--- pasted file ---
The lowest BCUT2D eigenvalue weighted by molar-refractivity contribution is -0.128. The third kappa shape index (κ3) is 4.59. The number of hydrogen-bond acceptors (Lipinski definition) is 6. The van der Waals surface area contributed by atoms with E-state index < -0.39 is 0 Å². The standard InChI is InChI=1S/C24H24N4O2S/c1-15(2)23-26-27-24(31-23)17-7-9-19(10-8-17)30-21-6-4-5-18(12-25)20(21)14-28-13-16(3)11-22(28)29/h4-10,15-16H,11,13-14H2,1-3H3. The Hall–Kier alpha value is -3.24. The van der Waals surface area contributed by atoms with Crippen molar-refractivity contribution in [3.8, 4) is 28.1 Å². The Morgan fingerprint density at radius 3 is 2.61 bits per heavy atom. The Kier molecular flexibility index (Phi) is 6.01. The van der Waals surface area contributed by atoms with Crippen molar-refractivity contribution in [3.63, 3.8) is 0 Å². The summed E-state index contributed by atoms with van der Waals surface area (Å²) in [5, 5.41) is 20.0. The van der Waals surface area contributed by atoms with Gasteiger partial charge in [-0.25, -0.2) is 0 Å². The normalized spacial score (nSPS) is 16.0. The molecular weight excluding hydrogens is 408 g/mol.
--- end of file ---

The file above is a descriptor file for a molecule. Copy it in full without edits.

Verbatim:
The lowest BCUT2D eigenvalue weighted by molar-refractivity contribution is -0.128. The third kappa shape index (κ3) is 4.59. The number of hydrogen-bond acceptors (Lipinski definition) is 6. The van der Waals surface area contributed by atoms with E-state index < -0.39 is 0 Å². The standard InChI is InChI=1S/C24H24N4O2S/c1-15(2)23-26-27-24(31-23)17-7-9-19(10-8-17)30-21-6-4-5-18(12-25)20(21)14-28-13-16(3)11-22(28)29/h4-10,15-16H,11,13-14H2,1-3H3. The Hall–Kier alpha value is -3.24. The van der Waals surface area contributed by atoms with Crippen molar-refractivity contribution in [3.8, 4) is 28.1 Å². The Morgan fingerprint density at radius 3 is 2.61 bits per heavy atom. The Kier molecular flexibility index (Phi) is 6.01. The van der Waals surface area contributed by atoms with Crippen molar-refractivity contribution in [3.63, 3.8) is 0 Å². The summed E-state index contributed by atoms with van der Waals surface area (Å²) in [5, 5.41) is 20.0. The van der Waals surface area contributed by atoms with Gasteiger partial charge in [-0.25, -0.2) is 0 Å². The normalized spacial score (nSPS) is 16.0. The molecular weight excluding hydrogens is 408 g/mol.